I gave a baked treat to a promising baseball prospect, and it ruined his career.
With the new baseball season on the horizon, I’m reminded of the time I inadvertently crushed the dreams of a top prospect. And it can all be traced back to a cupcake.
Let me start at the beginning.
In February of 2008, I was living in Beaverton, OR — just west of Portland — when I happened to notice a posting online looking for a sports writing intern. The internship entailed covering the upcoming season of the local minor league baseball team, the Portland Beavers, the Triple-A affiliate of the San Diego Padres. (The team has since relocated to California.) Even though there would be no pay and I already had a full-time job — of the data entry, cubicle-monkey sort — I eagerly jumped at the chance to combine my two passions: writing and sports. I responded to the ad with some writing samples and about a week later got a reply that said I was in. I was ecstatic.
My first assignment was to attend media day, and on April 1, I went out to the Beaver’s stadium, PGE Park, found an open gate, and excitedly walked down to the field. I located my press pass on a folding table next to some shirts and media guides (who were those for, I wondered), and then waited for the players and coaches to come out. I was surrounded by real journalists — reporters from the newspaper and different TV channels — and it was a little intimidating. When the team finally emerged from the clubhouse, I was too shy to actually talk to anyone and ended up just standing around gawking for a while.
Someone told me to make sure I got a shirt and media guide (Holy cow, I thought, they were for me, now an actual member of the media!), and I eagerly grabbed them as I left.
The first game was a few days later, and as I drove out to the park, I was excited but nervous. The weather didn’t make things any better. It was in the 40s and drizzling, typical early spring weather in Portland. Flashing my press pass (which was awesome), I was able to get into the stadium about an hour before the game and went down to the clubhouse. I had done a lot of Internet research on the players — even making flashcards with their picture, number, position, and other relevant information — so I was fairly confident I’d be able to at least pretend to look like I knew what I was doing. It didn’t quite work out that way.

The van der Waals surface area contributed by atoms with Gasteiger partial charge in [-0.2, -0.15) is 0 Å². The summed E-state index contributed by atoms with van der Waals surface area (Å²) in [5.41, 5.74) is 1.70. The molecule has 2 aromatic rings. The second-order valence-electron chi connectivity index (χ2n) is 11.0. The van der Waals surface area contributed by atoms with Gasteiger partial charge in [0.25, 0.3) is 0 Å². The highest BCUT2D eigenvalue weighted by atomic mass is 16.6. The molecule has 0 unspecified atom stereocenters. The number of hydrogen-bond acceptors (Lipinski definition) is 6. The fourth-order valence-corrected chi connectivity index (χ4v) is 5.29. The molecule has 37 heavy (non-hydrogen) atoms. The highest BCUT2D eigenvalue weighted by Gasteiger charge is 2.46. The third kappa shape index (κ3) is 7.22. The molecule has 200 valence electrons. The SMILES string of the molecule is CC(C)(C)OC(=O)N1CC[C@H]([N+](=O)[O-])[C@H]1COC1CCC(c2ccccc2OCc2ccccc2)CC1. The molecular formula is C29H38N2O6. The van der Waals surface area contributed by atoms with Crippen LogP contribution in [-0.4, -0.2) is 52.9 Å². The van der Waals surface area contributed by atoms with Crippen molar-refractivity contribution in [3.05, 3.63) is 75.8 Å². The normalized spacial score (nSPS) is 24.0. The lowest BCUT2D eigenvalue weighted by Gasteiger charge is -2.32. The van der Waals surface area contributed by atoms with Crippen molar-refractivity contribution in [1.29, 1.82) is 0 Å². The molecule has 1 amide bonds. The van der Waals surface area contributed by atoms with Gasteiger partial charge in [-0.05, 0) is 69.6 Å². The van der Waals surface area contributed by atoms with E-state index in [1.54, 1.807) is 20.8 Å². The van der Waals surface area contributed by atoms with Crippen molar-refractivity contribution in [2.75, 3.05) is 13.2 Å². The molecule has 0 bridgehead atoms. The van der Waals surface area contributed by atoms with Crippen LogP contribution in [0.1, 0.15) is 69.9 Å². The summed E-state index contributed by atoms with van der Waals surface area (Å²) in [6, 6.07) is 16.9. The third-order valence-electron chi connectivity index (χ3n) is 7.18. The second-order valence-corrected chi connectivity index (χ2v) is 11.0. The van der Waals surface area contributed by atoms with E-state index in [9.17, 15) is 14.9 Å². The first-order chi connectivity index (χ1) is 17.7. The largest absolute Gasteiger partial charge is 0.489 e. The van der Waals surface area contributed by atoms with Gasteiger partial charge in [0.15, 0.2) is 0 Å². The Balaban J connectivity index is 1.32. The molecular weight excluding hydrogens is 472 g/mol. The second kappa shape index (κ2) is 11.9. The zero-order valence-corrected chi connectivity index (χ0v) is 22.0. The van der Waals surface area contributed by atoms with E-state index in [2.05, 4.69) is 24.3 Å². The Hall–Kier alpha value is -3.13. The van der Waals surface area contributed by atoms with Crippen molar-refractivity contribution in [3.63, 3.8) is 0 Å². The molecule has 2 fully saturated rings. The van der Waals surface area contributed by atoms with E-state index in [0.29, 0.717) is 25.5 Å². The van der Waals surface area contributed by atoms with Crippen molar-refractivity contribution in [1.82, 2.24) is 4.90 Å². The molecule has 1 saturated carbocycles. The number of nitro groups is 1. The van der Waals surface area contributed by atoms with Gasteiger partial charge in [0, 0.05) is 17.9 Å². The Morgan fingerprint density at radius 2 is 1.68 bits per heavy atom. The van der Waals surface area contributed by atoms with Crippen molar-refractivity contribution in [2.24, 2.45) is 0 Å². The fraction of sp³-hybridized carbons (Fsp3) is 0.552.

As soon as I stepped inside, that confidence instantly left me. In my head, I’d imagined it wouldn’t be too difficult just going up to players and talking to them. But when I saw these guys — most of whom were quite large — sitting around the clubhouse talking, watching TV, playing Connect Four, the butterflies in my stomach suddenly felt like they were the size of Mothra.
Screwing up my courage, I did manage to briefly talk to a few players — they were all surprisingly friendly and forthcoming — before hightailing it to my seat. I sat through a very cold and wet game and afterwards managed to write a decent story.
It was a few days later when I made a fateful decision that changed everything.
Before I was set to cover my third game, I noticed that day happened to be second baseman Matt Antonelli’s 23rd birthday, and I came up with an idea to ingratiate myself to the team a little and hopefully get a good interview. Before I headed to the stadium, I went over to a bakery, and after much consideration (I took a long look at the cookies in the shape of a bat and ball), finally decided on a nice big cupcake with chocolate frosting and a purple marzipan flower.
In the clubhouse I found Matt, and when I told him I had a birthday gift for him, he was immediately intrigued. When I opened the small box, his face lit up. I wasn’t even sure he’d be able to accept food from someone he didn’t know, but his expression told me that if there was such a policy, it would quickly be ignored. To save myself a little embarrassment, I said the cupcake was from my wife and that she thought he was cute (that part was true). Matt blushed slightly and eagerly grabbed the box. A few other players greedily glanced at the cupcake and Matt stashed it at his locker before giving me a nice interview.